Monday, 23 July 2018

The Death March Sounds Again

By a stroke of the pen, Sajid Javid unilaterally ends the United Kingdom's very long-established opposition to capital punishment abroad "in all circumstances as a matter of principle".

Of course, there could never be a Commons majority to bring it back here, and the oft-cited polling evidence on the public view of it is now rather out of date, because no one would think to ask the question anymore.

But those cheering this concession to the United States, would you take the same view of extradition to face the death penalty in, say, Saudi Arabia? You might not have long to wait in order to find out. A strikingly high number of the world's relatively few remaining outposts of this practice are allies, and indeed paymasters, of the British Political Class.

Look at the list of countries that are known to have carried out executions in 2016: China, Saudi Arabia, Pakistan, Egypt, the United States, Somalia, Bangladesh, Malaysia, Afghanistan, Belarus, Indonesia, Singapore, Japan, Nigeria, Palestine (all in Hamas-controlled Gaza), Sudan, Botswana, Taiwan, North Korea, South Sudan, and Vietnam. In which of these do British conservatives think that they would fare well?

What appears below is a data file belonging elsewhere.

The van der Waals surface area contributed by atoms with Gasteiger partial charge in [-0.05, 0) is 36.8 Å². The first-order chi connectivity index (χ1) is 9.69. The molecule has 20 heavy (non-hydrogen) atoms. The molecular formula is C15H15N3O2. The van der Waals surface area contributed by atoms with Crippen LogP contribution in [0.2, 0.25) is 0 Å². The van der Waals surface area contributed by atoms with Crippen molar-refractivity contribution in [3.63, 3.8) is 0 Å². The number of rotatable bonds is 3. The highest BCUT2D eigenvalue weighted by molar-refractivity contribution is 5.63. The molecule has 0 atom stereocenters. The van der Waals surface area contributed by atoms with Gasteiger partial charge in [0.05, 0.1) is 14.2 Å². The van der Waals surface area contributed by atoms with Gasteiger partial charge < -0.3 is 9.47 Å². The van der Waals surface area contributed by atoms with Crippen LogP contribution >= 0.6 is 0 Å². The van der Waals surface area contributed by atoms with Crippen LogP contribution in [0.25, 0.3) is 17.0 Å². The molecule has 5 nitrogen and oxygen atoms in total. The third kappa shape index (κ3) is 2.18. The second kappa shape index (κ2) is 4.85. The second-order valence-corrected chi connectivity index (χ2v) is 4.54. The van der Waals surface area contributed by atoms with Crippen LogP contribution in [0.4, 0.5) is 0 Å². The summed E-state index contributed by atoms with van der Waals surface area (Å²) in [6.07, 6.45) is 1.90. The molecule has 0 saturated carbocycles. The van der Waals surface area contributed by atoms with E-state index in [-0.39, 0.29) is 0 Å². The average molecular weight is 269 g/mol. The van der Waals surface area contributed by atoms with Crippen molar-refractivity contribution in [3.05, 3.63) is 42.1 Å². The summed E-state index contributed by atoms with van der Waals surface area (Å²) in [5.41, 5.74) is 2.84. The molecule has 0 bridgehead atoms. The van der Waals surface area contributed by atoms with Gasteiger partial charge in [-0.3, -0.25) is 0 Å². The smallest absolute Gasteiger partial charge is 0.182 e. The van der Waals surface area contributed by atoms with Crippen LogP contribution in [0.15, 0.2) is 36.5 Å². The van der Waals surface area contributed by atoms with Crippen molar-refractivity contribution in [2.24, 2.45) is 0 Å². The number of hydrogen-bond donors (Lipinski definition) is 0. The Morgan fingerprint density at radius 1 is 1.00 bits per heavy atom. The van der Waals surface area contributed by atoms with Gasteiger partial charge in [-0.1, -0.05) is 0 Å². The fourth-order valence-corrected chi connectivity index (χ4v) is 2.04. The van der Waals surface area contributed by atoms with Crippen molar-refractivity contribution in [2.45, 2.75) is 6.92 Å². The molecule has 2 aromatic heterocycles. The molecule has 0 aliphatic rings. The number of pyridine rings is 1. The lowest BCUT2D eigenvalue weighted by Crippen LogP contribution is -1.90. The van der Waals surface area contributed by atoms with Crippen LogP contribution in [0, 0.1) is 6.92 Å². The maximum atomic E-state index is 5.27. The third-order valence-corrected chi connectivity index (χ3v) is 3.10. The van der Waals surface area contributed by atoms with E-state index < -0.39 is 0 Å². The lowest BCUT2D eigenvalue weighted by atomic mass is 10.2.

If your answer is "the United States", then you do not understand what it is to be a British conservative. Indeed, in my experience (and it is not negligible), American paleoconservatives who look to Burke and so on tend to be highly sceptical of capital punishment, and are often opposed to it "in all circumstances as a matter of principle".

In that, they are most unlike Clinton liberals, and they are most unlike the Clintons themselves. They know themselves to be a potentially executable minority. Don't you?

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